Noticing a problem and figuring out the best way to solve it.

    • Learning Strategies

      Using the best training or teaching strategies for learning new things.

    • Operation and Control

      Using equipment or systems.

    • Writing

      Writing things for co-workers or customers.

    • Active Learning

      Figuring out how to use new ideas or things.

    • Speaking

      Talking to others.

    • Mathematics

      Using math to solve problems.

    • Negotiation

      Bringing people together to solve differences.

    • Service Orientation

      Looking for ways to help people.

    • Critical Thinking

      Thinking about the pros and cons of different ways to solve a problem.

    • Coordination

      Changing what is done based on other people's actions.

    • Installation

      Installing equipment, machines, wiring, or computer programs.

    • Operations Monitoring

      Watching gauges, dials, or display screens to make sure a machine is working.

    • Judgment and Decision Making

      Thinking about the pros and cons of different options and picking the best one.

    • Systems Evaluation

      Measuring how well a system is working and how to improve it.

    • Management of Personnel Resources

      Selecting and managing the best workers for a job.

    • Operations Analysis

      Figuring out what a product or service needs to be able to do.

    • Troubleshooting

      Figuring out what is causing equipment, machines, wiring, or computer programs to not work.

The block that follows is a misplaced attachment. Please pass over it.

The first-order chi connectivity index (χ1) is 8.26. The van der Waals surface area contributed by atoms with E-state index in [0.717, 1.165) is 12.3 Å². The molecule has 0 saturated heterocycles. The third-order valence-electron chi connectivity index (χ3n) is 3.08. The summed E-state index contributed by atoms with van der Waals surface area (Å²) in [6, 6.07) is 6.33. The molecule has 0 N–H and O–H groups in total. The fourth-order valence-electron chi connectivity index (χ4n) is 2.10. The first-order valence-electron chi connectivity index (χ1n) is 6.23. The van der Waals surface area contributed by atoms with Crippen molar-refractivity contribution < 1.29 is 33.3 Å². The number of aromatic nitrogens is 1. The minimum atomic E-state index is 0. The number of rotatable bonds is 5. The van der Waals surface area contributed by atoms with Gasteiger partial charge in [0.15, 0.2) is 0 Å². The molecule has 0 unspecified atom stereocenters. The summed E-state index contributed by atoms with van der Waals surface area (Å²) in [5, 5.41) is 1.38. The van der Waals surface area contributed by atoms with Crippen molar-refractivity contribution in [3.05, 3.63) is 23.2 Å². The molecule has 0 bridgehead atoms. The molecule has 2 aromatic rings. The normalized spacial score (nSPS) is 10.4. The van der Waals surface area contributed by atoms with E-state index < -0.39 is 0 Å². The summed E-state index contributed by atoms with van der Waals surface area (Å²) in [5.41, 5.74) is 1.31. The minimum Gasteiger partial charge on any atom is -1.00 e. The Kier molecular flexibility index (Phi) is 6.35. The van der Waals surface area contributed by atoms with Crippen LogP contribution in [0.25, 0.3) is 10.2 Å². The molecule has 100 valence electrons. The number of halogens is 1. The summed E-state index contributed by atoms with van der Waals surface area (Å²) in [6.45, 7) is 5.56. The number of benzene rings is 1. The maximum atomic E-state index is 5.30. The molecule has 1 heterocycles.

• Systems Analysis

      Figuring out how a system should work and how changes in the future will affect it.

    • Reading Comprehension

      Reading work-related information.

    • Science

      Using scientific rules and strategies to solve problems.

    • Social Perceptiveness

      Understanding people's reactions.

    • Persuasion

      Talking people into changing their minds or their behavior.

    • Technology Design

      Making equipment and technology useful for customers.

    • Equipment Selection

      Deciding what kind of tools and equipment are needed to do a job.

    • Active Listening

      Listening to others, not interrupting, and asking good questions.

    • Programming

      Writing computer programs.

    • Equipment Maintenance

      Planning and doing the basic maintenance on equipment.

    • Quality Control Analysis

      Testing how well a product or service works.

    • Management of Financial Resources

      Making spending decisions and keeping track of what is spent.

    • Management of Material Resources

      Managing equipment and materials.

    WorkKeys®

    Applied Math
    4
    Workplace Documents
    4
    Graphic Literacy
    4

    Abilities

    • Dynamic Flexibility

      Quickly and repeatedly bending, stretching, twisting, or reaching out with your body, arms, and/or legs.

    • Glare Sensitivity

      Seeing something even if there is a glare or very bright light.

    • Dynamic Strength

      Exercising for a long time without your muscles getting tired.

    • Explosive Strength

      Jumping, sprinting, or throwing something.

    • Hearing Sensitivity

      Telling the difference between sounds.

    • Extent Flexibility